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14 CHANGE vital


Open varieties are becoming fewer, meaning smaller growers could be excluded from the new varieties tailored to meet specific needs. Steve Taylor, managing


director of Winterwood Farms Ltd. in the UK, offered the summit a glimpse of the transformation taking place in the market. To maintain the quality of


fruit reaching consumers, he said, some UK grocers only buy the varieties they believe have the least chance of disappointing consumers. Varieties have to measure up, or years of investment risk being for naught. “We’re all very optimistic


International Blueberry Organization summit participants taste and talk about local berries at Valley Select Foods in Abbotsford. PETER MITHAM PHOTO


when we look at the sales of blueberries going through the roof, but there are certain areas where the future doesn’t look bright,” Taylor said, noting that Elliott and other late-season varieties have been left behind. “The customers no longer want


COUNTRY LIFE IN BC • AUGUST 2019 nfrom page 13


that now. They’ve swapped to Peruvian and South African fruit and they’re willing to pay more money for that fruit. It’s not a question of new varieties being planted. That market’s now gone.”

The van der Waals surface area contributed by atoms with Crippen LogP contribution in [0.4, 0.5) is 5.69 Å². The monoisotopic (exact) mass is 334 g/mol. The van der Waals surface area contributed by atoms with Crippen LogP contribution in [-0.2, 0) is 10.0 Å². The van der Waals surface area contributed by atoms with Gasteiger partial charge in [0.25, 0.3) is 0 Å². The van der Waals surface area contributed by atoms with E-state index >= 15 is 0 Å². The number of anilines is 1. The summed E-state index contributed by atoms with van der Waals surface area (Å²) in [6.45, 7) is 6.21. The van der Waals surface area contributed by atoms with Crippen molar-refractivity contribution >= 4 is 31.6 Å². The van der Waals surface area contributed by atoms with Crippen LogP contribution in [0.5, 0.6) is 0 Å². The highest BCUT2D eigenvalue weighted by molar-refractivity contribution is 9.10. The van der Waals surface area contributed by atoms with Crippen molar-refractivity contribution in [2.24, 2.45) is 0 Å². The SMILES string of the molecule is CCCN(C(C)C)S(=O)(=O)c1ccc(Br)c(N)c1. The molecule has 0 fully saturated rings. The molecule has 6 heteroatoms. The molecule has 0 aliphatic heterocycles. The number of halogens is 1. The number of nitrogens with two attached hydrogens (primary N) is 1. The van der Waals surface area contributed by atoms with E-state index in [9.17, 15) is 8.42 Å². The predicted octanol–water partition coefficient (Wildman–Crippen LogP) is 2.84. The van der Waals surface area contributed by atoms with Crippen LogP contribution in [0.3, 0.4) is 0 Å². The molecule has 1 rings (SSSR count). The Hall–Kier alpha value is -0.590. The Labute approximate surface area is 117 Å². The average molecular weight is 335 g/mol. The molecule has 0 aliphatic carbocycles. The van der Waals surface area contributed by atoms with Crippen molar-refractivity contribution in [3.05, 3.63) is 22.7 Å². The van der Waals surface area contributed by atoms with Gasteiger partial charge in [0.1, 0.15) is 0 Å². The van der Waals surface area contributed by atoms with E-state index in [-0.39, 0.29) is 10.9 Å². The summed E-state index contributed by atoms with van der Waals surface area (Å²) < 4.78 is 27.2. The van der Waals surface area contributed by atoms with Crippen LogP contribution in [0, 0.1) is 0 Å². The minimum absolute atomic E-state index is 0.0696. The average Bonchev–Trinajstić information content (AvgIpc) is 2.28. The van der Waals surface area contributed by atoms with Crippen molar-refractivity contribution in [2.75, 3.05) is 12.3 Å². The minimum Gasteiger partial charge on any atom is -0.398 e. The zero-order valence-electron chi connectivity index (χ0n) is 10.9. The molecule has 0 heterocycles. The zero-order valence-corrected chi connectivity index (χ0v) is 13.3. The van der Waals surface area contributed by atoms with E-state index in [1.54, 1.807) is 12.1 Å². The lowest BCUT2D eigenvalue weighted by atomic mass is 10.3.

Local support


But local still rules in BC, said Brad Olsen, a customer product manager overseeing produce for Save-On-Foods. This is a direct response to consumer demand, he explained. “As long as we have BC-


grown product, or Canadian- grown product, we’ll look after our economy and our farmers here before we go outside,” he said, to audience applause. But Tom Richardson, vice-


president, global development with Giumarra Cos. of California, said growers need to be aware of the big picture. BC, for example, sells just 30% of its crop locally, meaning it’s hugely dependent on the rest of North America and Asia. “While your local folks may


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support the industry, if you lose the Asia market as a BC grower, if you lose the North America market as a BC grower, come the end of August when big, firm, sweet crunchy blueberries that are 22 mm on average arrive to market and you’re selling Elliotts or Auroras, I’m just telling you folks that you’re going to have some challenges,” he said. “The retailers outside Canada are going to choose that big, bloomy blueberry over Elliott seven days out of seven.” This is a key risk to growers,


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who have pinned their fortunes on the fruit. Quantity isn’t the issue so much as quality and price, said Mario Flores, director of blueberry product management for Naturipe Farms LLC in Salinas, California. He thinks there’s plenty of room in the market for growers, but they have to deliver top-quality fruit on a consistent basis. Right now, he says berries satisfy consumers just 20% of the time. “We have to be


sophisticated on the demand- creation side to keep up with production,” he said. “We have to be more sophisticated … to grow demand and be able to work on the grower profitability side.”


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